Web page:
2. I’d say for me personally there’s two aspects to it. The lesser idea is enjoying having insight into the mind and experiences of a character that, I hope, is so very different than myself that I would have difficulty relating were it not for the experience of viewing/ reading so many of these narratives. The larger part I feel it’s evaluating those mindsets and experiences and contemplating the merits and flaws and what I might or might not do in those circumstances. A well done character study of an irredeemable character allows us explore moral and ethical choices we would normally find alien. Do the ends justify the means for instance? Was Thanos a madman or did he have a point? There’s something to be said for wanting our heroes to be relatable, but I think it’s also interesting just to peer into the dark recesses of the mind of an entirely unrelatable character.

    On a slight tangent, just today the YouTube channel Because Science released a video evaluating whether or not the Joker is actually criminally insane. Haven’t seen it yet, but sounds interesting.

    1. So you’re arguing that there’s value in empathy even for those that we can never truly morally relate to?

      I’ve seen similar arguments on Joker… they’re common. But link me to that one when you get the chance.

    2. I think you hit the succinct right wording perfectly there. I can’t agree with the Joker, and I won’t support his views or actions, but I still find value for the sake of relating to humanity as a whole in trying to at least critically evaluate the views of the irredeemable even when you can’t truly relate. If you can comprehend the motivations of someone that alien it should help to emphasize with someone who is simply different in less reprehensible but still very dramatic ways (perhaps significant cultural differences, religious views, or of course, political views).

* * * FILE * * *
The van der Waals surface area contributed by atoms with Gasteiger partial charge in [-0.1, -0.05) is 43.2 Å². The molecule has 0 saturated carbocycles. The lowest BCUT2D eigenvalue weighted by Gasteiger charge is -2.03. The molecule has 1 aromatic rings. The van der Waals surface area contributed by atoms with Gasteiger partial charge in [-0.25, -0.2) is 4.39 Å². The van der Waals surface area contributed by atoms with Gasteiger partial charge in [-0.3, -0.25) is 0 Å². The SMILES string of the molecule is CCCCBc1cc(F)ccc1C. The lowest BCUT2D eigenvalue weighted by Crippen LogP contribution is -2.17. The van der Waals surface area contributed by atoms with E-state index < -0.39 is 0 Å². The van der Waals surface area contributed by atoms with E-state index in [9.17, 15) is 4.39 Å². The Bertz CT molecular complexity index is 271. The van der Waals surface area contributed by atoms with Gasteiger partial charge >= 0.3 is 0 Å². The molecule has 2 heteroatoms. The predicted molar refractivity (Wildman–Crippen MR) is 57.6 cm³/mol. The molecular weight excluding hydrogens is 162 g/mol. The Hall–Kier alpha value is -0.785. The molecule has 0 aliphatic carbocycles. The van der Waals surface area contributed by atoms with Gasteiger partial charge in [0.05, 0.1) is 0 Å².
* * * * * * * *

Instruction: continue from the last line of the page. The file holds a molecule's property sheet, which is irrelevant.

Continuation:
3. I mean, you kind of hit the nail on the head at the beginning. They make all of those characters the “cool” guys and even if there is an opposing opinion, that character is often shown to be a total drip who’s given considerably less screen time to flesh out their point of view. They get the cool clothes, cool weapons and the world of the film is often centered around only their experience. Do you think Joker is going to go into why that woman on the bus might be afraid to let her son interact with a rando in a time where there were multiple stories coming out about people dressed as clowns were luring children to their death (I realize many were false reports but it was a major fear after Gacy)? No, no they won’t because the story isn’t about that. It’s about a sad dude who’s gettin the short end of the stick and since its a character study of this one guy, her experience isn’t relevant aside from how it impacts him. When you create media where its set up to make those other points of view irrelevant or “killing all the fun”, what do you expect the people watching it to do? (I’m not saying this is always the case but it happens quite a lot).

    1. That said, the thing is there’s also an argument that part of the “cool” is the carefree amorality. I do think a big part of it is casting, yes… Brad Pitt is cool. But we don’t have people hero worshipping his Legends of the Fall character or his Thelma and Louise character the same way as we do with Tyler Durden.

  4. So, one of the reasons that I stopped watching Agents of Shield is because one of the major characters flips to the Hydra side and I just can’t handle it being the case 🙁
    ..S
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    It was Grant, dammit it.